The problem with processing pigs…

No, it’s not what you’re thinking, it’s not that they’re too cute. It’s not that they don’t whiff a bit on a warm day or that they don’t escape at 3 in the morning. It’s not that their feed doesn’t now cost an extra $1.50 a bag and it’s not that we don’t have customers queuing up for them, asking us when they can have their sausages/bacon/hams or joints. I just can’t get rid of them.

Why then? There are two places around here with cool room facilities – one is a father-son team in Havre Boucher who skin them instead of scalding and scraping them, so you lose all the lovely crackling and a layer of fat too. The other is the main abbatoir down in Antigonish. We’ve had three attempts for them to pick the pigs up. The first one they bailed as a rival, er neighbouring pig farmer wanted his taken first, the next they turned up unannounced and expected the pigs to waltz up from the lower field right into the back of their trailer and today, well, we haven’t heard the excuse yet, they just didn’t turn up.

The problem with processing pigs is that they’re huge. Somewhere between 300-350lbs I think, and if we did do them on the farm the only place we could have hung them is now a pile of splinters and twisted timber now that the hurricane season is over. It’s possible we could borrow a neighbours tractor and hang them from the front loader but the weather’s not quite cool enough yet – you need it to be no more than five degrees celcius before you can do it on the farm. We’d also need a gun and someone skilled enough to cut them up for us, as well as somewhere for them to do it.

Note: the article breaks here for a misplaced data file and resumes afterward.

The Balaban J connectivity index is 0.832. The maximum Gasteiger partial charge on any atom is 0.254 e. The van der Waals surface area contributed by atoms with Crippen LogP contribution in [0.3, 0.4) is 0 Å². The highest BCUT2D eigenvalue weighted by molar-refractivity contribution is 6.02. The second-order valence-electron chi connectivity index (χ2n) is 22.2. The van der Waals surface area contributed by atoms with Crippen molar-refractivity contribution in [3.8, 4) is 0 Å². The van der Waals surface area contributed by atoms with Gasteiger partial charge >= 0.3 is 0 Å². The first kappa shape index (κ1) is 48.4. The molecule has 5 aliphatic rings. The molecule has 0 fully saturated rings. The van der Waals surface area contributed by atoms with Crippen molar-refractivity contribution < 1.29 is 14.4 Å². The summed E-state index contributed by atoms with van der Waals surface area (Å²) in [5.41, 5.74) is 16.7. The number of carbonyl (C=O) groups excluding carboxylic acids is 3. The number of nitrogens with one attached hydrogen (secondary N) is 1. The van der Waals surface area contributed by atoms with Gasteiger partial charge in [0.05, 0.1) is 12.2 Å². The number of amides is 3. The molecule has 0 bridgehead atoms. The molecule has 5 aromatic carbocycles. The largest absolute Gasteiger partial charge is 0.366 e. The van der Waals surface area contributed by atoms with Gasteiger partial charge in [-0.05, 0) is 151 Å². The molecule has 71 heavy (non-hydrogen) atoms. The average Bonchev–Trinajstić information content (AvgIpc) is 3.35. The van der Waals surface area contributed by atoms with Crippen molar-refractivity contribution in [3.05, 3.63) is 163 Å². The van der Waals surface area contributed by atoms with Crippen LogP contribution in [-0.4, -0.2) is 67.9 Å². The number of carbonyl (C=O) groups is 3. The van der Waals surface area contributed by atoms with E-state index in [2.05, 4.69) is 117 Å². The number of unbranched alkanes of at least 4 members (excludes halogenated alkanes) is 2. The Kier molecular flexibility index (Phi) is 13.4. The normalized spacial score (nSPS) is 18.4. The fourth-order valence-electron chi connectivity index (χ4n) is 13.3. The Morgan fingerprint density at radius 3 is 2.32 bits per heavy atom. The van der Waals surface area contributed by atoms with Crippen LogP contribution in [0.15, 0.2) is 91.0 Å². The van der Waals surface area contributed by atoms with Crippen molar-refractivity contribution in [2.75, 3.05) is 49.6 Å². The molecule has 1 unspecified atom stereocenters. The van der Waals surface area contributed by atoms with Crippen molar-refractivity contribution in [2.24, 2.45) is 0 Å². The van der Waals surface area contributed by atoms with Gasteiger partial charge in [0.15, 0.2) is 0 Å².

Next year we’re planning on having a lot more pigs, but may do things slightly differently as grass farming guru Gene Logsden has given me an idea. The majority of the cost in raising a pig is in the feed. There’s a small amount in the purchase of weaners and the rest of it is in slaughtering and butchering. Most people aim to cut out either the feed or the butchering costs and what they save is their profit. Our neighbour already has most of the free sources of feed sewn up but if I could plant enough turnips, mangolds and potatoes to feed two sows over the course of a year then I too will efectively be getting ‘free’ feed.

The sows should each give me two litters of about a dozen pigs a year. If I stagger them that’s a dozen pigs every three months. You generally wean the piglets between 6-8 weeks to sell them on, but if we could keep them on mothers milk, or maybe an old heifers as a substitue, until they’re 12 weeks old we can cut out all of the ‘purchased’ feed costs. We’d then have very tender, milk raised pigs that weigh about 80lbs each, perfect for a pig roast and three of them would yield the same amount of meat as if you kept a pig to it’s normal 6 month term but with none of the costs.  Plus they’d be an easy enough size for us to do on the farm.

I suspect my logic may be flawed or else I’ve overlooked something that is obvious to one who is more experienced in the procine arts but heck, it seems like it’s worth a go right? Meanwhile I’ll leave you with a picture of the worlds longest pig…

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2 responses to “The problem with processing pigs…

  1. Could you get bacon out of those smaller pigs? That would be crucial round here…Otherwise I think it’s a brilliant plan, I don’t know who decided hogs had to be huge before they went for slaughter. We don’t get cold enough weather here to butcher our own meat, and BC has a lot of rules regarding meat processing anyway- inspected facilities are a must for us if we want to sell the meat/chicken. Hope the next truck/pig rendevous works out in your favour!

  2. They are just too cute to send to pig heaven – look at that beautiful face. You don’t have any option but what you decided upon – the tears would fill buckets. For sure your decision was right – we’re not all tough at heart.

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